Children playing tug of war

Cambridge researchers are helping launch a nationwide study for children and young people to unlock the power of our DNA.

Today we are at the beginning of the most tremendous opportunity which will transform our understanding of genetics for children's health

Anna Moore

The National Institute for Health and Care Research (NIHR) BioResource’s D-CYPHR – the DNA, Children and Young People’s Health Resource – will play a key role in pioneering new treatments and creating better care for children and the adults they will become – everything from improving understanding of mental health to combatting heart disease. The programme is led by NIHR BioResource in partnership with the NHS, Anna Freud and the University of Cambridge.     

Many serious health conditions start in the first two decades of life, with over 1.7 million children in England alone suffering from long-term health conditions. However, most health research is carried out with adults, meaning we are not only missing important opportunities to understand how disease starts, develops and its causes, but are limited in developing new treatments.  

Dr Anna Moore, University of Cambridge, clinical lead for D-CYPHR, said: “Today we are at the beginning of the most tremendous opportunity which will transform our understanding of genetics for children's health: a moment where families can help much needed health research from home. This will boost all the amazing research happening across the UK.”

The ground-breaking new programme is open to any child and young person aged 0 to 15 in the UK, to create the biggest health initiative of its kind in this country and a world first – a new national childhood DNA health resource for research from birth through adolescence.  

Supporting the programme’s launch, Dr Xand van Tulleken, BBC presenter, urged parents and their children to get involved: “We urgently need research projects that support children’s health and we need children to volunteer to help! Children are amazing – I’m constantly astounded by their bravery in stepping up for causes they believe in. Today, we’re offering the chance to be a hero for healthcare – just by spitting in a tube.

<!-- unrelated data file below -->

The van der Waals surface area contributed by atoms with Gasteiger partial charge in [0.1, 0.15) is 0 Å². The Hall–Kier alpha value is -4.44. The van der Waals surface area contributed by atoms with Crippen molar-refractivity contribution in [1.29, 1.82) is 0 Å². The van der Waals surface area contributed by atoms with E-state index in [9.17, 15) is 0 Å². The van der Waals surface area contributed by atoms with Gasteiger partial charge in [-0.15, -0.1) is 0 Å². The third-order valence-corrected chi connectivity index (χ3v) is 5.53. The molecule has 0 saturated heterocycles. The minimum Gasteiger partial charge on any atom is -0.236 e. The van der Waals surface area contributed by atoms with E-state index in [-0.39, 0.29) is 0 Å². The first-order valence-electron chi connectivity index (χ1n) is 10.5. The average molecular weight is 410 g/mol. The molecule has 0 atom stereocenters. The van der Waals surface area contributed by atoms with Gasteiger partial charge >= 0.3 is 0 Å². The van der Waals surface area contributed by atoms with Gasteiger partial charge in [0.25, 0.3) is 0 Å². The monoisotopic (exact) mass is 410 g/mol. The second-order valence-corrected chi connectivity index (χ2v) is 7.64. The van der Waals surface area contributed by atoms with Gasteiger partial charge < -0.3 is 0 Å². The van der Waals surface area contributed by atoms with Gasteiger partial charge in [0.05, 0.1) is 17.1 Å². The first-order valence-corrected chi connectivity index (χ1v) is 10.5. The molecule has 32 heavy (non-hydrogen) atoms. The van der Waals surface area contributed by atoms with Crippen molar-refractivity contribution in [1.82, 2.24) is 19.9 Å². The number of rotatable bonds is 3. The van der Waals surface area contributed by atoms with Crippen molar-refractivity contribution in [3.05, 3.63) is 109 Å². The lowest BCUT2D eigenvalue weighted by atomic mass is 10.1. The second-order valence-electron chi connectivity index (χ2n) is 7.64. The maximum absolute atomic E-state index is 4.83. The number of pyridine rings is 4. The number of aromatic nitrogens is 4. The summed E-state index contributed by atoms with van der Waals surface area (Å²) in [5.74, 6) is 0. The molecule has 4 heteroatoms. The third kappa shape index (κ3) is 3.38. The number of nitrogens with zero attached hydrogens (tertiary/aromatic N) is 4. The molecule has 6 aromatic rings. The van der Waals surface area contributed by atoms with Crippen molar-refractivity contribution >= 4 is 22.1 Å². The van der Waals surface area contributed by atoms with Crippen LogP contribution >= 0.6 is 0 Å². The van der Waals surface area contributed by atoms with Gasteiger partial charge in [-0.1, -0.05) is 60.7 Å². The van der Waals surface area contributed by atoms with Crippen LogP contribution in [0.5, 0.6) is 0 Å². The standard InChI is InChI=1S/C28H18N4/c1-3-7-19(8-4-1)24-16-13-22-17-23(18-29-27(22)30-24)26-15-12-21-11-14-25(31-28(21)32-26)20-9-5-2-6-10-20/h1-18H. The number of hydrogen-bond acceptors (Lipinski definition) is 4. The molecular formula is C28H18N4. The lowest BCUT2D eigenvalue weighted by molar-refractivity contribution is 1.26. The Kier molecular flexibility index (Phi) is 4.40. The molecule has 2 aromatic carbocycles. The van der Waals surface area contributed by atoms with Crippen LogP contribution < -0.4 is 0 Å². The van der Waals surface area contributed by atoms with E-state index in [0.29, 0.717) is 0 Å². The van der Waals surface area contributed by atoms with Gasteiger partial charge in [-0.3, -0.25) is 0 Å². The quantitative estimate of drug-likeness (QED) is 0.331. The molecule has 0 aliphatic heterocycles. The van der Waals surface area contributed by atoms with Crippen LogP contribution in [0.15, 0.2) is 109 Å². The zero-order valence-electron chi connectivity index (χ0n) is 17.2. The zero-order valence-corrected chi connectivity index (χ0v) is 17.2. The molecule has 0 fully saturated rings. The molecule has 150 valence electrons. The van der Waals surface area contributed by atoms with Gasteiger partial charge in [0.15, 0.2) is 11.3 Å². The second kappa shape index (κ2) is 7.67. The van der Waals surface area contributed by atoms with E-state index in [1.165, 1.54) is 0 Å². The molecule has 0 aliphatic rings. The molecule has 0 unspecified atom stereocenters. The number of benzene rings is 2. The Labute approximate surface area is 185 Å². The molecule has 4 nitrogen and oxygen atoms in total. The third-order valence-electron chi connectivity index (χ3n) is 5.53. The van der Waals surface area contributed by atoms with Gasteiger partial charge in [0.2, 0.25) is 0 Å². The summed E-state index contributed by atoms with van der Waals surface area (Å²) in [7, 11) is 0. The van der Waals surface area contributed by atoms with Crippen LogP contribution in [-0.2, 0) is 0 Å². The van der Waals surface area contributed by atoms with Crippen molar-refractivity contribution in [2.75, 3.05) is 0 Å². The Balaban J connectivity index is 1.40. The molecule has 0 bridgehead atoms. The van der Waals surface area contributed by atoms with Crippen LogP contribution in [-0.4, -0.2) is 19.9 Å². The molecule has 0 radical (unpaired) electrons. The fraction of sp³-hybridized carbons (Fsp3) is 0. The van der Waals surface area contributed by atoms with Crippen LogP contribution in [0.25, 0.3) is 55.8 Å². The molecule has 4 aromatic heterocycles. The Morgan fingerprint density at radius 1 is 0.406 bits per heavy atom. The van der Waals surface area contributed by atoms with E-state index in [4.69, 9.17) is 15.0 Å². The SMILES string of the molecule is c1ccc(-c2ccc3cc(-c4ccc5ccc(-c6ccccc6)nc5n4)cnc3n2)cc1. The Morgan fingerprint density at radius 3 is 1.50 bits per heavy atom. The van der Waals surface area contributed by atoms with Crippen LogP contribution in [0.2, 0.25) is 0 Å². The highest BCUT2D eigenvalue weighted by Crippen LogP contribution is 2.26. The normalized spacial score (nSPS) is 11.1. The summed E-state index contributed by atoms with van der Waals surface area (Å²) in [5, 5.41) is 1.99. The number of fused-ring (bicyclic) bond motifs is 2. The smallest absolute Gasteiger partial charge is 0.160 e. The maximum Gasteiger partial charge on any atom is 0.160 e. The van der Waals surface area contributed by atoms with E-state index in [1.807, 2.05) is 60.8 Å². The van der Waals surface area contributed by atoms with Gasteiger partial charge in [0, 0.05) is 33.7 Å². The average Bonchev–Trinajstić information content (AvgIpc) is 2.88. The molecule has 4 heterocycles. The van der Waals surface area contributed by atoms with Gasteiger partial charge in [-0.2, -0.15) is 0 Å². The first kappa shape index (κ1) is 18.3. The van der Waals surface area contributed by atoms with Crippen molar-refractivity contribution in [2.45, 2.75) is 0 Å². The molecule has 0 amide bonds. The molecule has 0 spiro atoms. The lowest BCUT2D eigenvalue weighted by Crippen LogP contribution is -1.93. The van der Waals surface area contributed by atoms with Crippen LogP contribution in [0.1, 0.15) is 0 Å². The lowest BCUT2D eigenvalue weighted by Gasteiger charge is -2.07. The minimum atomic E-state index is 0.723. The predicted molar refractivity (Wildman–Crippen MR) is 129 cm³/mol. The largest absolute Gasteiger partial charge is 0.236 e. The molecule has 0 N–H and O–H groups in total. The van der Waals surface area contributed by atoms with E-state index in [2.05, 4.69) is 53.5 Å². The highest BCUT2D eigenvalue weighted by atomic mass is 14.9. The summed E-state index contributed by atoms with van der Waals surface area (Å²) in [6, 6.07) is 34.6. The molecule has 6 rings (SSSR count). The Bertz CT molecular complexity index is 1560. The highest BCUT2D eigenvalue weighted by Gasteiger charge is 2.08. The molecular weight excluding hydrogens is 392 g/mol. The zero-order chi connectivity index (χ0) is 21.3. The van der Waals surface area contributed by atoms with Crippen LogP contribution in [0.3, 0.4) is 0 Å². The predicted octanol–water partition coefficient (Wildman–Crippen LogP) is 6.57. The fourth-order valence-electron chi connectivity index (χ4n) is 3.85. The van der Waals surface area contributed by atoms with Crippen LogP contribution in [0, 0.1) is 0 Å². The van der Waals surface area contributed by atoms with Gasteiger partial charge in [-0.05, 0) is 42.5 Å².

“D-CYPHR will help future children, and it will help all of us in our adult lives. The ambition and scope of the D-CYPHR project is awe inspiring and it relies on these incredible volunteers to make amazing discoveries from which all of us, children and adults, will benefit.” 

Research has shown the power that understanding genetics can have on outcomes for a range of conditions and illness, from improvements to how diabetes is treated in children, to the national roll-out of whole genome sequencing for babies and children in intensive care. Understanding genetics is vital in helping to understand and treat illness.  

D-CYPHR aims to support this, while also mapping development in children and young people. The environment and experiences while growing up work together with genetics to affect development, and the likelihood of getting diseases. The more we can understand about this, the more treatments can be developed, and tailored to individuals. It even opens up the opportunity for earlier identification of problems, and in the future, we hope to be able to avoid some illnesses, like heart disease and type II diabetes. 

Dr Anna Moore continued: “We’ve carefully designed and piloted the programme alongside children, schools and families over two years. This has been very important as this project will also be a way to address inequality in health research – health research needs to benefit everyone, and so we need children and young people from all backgrounds to get involved.